This paper also allowed me to give my very first, as well as my very own, press release at the IoE. I remember that I had to give around 20 radio interviews in the course of two weeks. I also had to wake up early one day to give a radio interview for an Australia radio programme, whilst still in my PJs and all...
"Mental Health of Parents and Life Satisfaction of Children: A Within-Family Analysis of Intergenerational Transmission of Well-Being", with Anna Vignoles, Social Indicators Research, 88(3), 397-422
Anna Vignoles, my very first boss, was very generous to me whilst I was working for her at the IoE. She told me that it would be ok to spend - maybe half the time of my research hours - to do whatever I like in terms of research. So I brought her in to work on a little project of mine, which focuses on whether happiness is transferrable between parents and children. I'm also very proud of this paper as it was accepted without revision at Social Indicators Researchafter spending only about two or three weeks there...
"Feeling Richer or Poorer than Others: A Cross-sectional and Panel Analysis of Subjective Economic Status in Indonesia", Asian Economic Journal, 21(2), 169-194
I was very nearly going to give up with this paper. I think I spent ages revising it for my PhD that I became sick of seeing it. The file was in my computer for a long while until one day when I was visiting my family in Thailand, I thought I'll give it another go and try for an academic journal in Asia. I was very fortunate to get a good editor who really cares about this paper at the Asian Economic Journal, and it was accepted after one revision.
"Obesity, Unhappiness, and The Challenge of Affluence: Theory and Evidence", with Andrew Oswald, Economic Journal, 117 (June), F441-454
Although it was the second paper I wrote with Andrew, it was published before our disability paper. Andrew called me one day in 2006 asking whether we could do something on obesity and well-being. He said that he was asked to do a book review for Avner Offer's The Challenge of Affluence for Economic Journal, and thought that we might be able to add some analysis of our own as a complement. I, of course, jumped at the chance and did a quick study of the BHPS for him. To date, it is one of the most cited papers that I have with him.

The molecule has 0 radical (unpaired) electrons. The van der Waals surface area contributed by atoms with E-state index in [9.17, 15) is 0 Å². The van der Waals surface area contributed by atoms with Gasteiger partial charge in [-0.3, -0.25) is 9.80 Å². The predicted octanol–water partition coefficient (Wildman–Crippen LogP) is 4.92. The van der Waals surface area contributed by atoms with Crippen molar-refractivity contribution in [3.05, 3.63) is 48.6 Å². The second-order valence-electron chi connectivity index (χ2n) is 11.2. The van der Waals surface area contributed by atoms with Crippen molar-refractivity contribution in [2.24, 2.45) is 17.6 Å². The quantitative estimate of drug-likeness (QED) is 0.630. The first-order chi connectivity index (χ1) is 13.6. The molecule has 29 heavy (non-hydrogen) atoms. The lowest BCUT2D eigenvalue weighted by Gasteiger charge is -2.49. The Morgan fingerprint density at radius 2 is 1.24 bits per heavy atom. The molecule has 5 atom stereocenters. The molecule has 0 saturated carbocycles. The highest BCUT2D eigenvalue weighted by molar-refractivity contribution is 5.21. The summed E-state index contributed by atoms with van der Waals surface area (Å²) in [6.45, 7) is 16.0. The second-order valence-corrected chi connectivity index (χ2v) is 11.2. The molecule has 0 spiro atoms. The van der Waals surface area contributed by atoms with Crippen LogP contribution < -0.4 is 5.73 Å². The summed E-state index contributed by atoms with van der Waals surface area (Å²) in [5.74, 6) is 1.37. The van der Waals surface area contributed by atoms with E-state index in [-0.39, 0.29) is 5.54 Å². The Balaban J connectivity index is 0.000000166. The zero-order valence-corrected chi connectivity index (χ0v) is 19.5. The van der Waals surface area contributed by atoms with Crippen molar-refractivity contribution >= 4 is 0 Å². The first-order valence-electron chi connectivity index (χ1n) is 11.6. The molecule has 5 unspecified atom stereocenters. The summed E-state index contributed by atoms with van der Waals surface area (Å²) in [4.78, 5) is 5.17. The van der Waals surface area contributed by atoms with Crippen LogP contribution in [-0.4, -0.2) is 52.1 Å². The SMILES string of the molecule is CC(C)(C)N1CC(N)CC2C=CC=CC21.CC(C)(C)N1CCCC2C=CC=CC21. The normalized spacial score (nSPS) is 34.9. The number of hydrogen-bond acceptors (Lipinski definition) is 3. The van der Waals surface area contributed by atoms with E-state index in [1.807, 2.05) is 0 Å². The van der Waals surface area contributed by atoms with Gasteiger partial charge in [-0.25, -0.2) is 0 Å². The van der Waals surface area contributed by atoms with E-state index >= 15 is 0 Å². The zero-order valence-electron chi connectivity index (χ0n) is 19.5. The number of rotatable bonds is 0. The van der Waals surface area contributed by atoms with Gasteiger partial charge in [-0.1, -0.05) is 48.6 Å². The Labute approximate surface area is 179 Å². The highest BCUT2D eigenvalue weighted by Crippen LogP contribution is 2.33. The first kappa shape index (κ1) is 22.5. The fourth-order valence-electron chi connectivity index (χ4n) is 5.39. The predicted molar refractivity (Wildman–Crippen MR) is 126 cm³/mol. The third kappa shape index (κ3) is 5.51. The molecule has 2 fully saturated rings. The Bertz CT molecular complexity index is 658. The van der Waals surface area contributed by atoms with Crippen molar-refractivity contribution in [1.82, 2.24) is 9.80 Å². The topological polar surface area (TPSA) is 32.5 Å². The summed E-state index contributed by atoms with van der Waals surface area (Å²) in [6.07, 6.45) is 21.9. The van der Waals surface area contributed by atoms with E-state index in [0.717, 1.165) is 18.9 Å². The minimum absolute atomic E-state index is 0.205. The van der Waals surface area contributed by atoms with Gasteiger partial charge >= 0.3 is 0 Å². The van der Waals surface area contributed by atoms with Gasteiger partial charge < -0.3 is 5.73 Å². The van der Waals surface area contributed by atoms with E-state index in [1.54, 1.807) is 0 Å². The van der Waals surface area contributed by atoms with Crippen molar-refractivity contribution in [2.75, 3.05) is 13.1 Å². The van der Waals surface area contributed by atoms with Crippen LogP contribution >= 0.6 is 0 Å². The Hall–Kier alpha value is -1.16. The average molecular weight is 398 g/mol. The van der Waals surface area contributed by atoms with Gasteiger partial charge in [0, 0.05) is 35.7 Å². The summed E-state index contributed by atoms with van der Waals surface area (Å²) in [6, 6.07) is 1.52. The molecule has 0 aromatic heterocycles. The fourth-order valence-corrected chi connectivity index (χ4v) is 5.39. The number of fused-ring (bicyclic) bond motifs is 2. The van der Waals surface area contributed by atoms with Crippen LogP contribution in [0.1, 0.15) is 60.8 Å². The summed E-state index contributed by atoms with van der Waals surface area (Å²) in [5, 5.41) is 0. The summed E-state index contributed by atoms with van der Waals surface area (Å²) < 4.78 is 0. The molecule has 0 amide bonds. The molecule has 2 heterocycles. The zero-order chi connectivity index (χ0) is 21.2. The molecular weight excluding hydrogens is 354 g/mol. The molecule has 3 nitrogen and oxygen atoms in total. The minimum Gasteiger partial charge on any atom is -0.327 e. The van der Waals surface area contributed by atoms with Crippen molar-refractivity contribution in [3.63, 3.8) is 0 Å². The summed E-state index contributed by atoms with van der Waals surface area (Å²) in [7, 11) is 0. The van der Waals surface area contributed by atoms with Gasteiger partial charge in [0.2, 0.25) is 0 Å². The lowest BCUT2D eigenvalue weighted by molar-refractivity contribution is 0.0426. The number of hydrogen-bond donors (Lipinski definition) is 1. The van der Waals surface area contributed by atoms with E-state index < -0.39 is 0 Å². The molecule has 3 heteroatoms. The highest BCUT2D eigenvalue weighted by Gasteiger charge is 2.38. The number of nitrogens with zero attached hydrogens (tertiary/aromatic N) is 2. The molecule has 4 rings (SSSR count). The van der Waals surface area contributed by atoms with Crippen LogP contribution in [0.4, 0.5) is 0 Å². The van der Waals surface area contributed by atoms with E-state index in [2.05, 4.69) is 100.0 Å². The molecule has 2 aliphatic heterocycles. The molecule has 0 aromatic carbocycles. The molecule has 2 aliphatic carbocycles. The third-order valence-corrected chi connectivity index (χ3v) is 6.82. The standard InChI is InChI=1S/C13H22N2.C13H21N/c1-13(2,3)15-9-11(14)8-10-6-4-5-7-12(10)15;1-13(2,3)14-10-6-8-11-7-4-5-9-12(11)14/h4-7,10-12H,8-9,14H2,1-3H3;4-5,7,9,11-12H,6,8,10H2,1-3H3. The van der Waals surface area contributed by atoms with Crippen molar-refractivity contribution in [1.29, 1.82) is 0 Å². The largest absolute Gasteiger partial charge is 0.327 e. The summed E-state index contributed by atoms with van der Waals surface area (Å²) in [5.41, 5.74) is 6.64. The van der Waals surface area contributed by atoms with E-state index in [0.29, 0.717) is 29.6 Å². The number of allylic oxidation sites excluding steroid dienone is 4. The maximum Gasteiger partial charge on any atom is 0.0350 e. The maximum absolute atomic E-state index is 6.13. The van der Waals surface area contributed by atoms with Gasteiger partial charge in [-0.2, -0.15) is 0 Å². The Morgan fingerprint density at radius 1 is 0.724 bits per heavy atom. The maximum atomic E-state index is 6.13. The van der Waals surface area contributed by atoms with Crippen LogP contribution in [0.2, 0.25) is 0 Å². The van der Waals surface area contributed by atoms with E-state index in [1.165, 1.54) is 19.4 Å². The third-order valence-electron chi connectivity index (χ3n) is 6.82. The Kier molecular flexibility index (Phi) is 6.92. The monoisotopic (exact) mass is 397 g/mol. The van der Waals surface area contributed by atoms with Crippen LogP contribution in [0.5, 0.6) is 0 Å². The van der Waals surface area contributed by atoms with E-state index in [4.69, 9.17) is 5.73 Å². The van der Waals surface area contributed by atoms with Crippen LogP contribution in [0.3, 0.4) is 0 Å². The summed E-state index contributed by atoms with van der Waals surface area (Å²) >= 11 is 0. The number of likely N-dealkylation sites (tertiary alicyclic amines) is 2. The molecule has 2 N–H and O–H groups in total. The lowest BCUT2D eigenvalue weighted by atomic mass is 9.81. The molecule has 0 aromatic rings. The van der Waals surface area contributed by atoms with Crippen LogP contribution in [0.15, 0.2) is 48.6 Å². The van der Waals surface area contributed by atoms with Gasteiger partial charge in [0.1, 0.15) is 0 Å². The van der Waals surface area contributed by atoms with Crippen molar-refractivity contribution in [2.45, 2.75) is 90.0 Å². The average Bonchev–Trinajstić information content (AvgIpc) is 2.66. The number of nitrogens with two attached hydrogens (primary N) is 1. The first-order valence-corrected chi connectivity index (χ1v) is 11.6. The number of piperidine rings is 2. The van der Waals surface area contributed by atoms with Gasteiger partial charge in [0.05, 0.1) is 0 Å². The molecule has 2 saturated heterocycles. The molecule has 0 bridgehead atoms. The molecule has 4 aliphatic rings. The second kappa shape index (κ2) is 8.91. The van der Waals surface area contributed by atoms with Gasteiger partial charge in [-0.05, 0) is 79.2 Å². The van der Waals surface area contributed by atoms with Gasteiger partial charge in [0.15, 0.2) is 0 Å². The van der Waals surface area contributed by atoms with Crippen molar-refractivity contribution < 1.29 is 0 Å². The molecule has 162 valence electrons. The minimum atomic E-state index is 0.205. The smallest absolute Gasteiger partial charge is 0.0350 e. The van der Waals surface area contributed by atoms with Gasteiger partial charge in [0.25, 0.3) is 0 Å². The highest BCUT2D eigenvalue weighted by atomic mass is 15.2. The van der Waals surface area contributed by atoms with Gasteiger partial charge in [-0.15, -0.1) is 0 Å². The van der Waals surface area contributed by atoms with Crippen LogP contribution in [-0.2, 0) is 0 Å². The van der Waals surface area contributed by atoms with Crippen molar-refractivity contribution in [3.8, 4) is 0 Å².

"Are There Geographical Variations in the Psychological Costs of Unemployment in South Africa?", Social Indicators Research, 80(3), 629-652
The unemployment paper was the 2nd chapter of my PhD thesis (and my 2nd paper to be published in a journal). I distinctly remember that I got this idea of doing a replication of Andrew Clark's work using the South African data set while I was watching TV in Thailand. Funnily enough, this paper brought me a little bit of a bother as it was accepted for a publication at one of the South African journals while I was in my 2nd year PhD. However, Andrew believed that I could get it published somewhere else better. With that, I decided to write to apologise to the journal's editor that I won't be publishing my paper there. He didn't like that decision one bit and questioned my ethics in his reply, which he cc: to me and to Mike Devereux, who was the head of the department of economics at Warwick at that time. I was both distraught and scared - I mean, I didn't know whether I am going to be put on the Black List in terms of getting future papers published - but Andrew told me that if the journal can reject our papers, we have the right to reject our papers from publishing there. I knew it was one of those risky decisions, but I took Andrew's advice, which turned out to be a good one. I got rejected one more time after that from another journal, but then it got accepted in its first submission to Social Indicators Research.
"Happiness and the Standard of Living: The Case of South Africa" In (eds) Bruni, L. and Porta, P.L. (eds) Handbook on the Economics of Happiness (pp. 447-486). Edward Elgar: UK
Well, this was my first chapter - the first piece of proper research work I've ever written. I presented the results at the Happiness Conference in Milan, 2003, and for some reason, it got accepted as one of the contributing chapters in the Handbook of the Economics of Happiness book.
"Unhappiness and Crime: Evidence from South Africa", Economica, 72, 531-547
My first publication! I remember getting a letter from Economica - a proper letter, and not an email - sometimes in 2003. At the top of that letter, it said 'Regretfully we have decided to reject your paper'. I didn't need to read on - I knew I got rejected. Again. But when I took the letter to my office and told Rea (Reamonn Lydon), my then office mate, he told me that it's actually a revise and resubmit decision, and not a rejection. That was when I thought - Man, there's a chance for this paper after all!
The revision took a week, and the decision to accept if for publication came around 2 months after my resubmission. I remember receiving the email, ran to Jun's house, and celebrated for 2 days. Nothing beats your first ever publication, I think!